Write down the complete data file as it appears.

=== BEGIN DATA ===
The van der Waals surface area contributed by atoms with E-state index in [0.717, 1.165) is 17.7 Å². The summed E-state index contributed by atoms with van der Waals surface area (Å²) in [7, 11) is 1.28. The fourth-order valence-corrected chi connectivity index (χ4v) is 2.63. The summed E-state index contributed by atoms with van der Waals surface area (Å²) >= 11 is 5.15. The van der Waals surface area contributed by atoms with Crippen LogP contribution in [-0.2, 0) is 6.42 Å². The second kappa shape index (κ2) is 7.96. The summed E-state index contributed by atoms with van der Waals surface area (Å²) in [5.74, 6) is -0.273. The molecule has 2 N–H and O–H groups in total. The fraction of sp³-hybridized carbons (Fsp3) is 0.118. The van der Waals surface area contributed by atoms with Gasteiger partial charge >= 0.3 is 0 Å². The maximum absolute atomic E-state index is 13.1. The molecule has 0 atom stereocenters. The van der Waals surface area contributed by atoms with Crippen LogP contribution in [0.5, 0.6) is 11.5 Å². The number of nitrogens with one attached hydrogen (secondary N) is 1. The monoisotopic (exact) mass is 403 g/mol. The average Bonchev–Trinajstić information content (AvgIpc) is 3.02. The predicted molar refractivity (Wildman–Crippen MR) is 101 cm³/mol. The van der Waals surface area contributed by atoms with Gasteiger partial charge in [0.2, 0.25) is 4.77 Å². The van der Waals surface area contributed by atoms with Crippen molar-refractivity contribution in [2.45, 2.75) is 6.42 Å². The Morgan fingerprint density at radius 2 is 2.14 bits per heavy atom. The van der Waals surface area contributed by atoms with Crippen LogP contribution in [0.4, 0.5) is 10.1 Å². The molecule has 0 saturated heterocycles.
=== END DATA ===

The van der Waals surface area contributed by atoms with E-state index in [0.717, 1.165) is 17.7 Å². The summed E-state index contributed by atoms with van der Waals surface area (Å²) in [7, 11) is 1.28. The fourth-order valence-corrected chi connectivity index (χ4v) is 2.63. The summed E-state index contributed by atoms with van der Waals surface area (Å²) >= 11 is 5.15. The van der Waals surface area contributed by atoms with Crippen LogP contribution in [-0.2, 0) is 6.42 Å². The second kappa shape index (κ2) is 7.96. The summed E-state index contributed by atoms with van der Waals surface area (Å²) in [5.74, 6) is -0.273. The molecule has 2 N–H and O–H groups in total. The fraction of sp³-hybridized carbons (Fsp3) is 0.118. The van der Waals surface area contributed by atoms with Gasteiger partial charge >= 0.3 is 0 Å². The maximum absolute atomic E-state index is 13.1. The molecule has 0 atom stereocenters. The van der Waals surface area contributed by atoms with Crippen LogP contribution in [0.5, 0.6) is 11.5 Å². The number of nitrogens with one attached hydrogen (secondary N) is 1. The monoisotopic (exact) mass is 403 g/mol. The average Bonchev–Trinajstić information content (AvgIpc) is 3.02. The predicted molar refractivity (Wildman–Crippen MR) is 101 cm³/mol. The van der Waals surface area contributed by atoms with Gasteiger partial charge in [0.2, 0.25) is 4.77 Å². The van der Waals surface area contributed by atoms with Crippen molar-refractivity contribution in [2.45, 2.75) is 6.42 Å². The Morgan fingerprint density at radius 2 is 2.14 bits per heavy atom. The van der Waals surface area contributed by atoms with Crippen LogP contribution in [0.4, 0.5) is 10.1 Å². The molecule has 0 saturated heterocycles.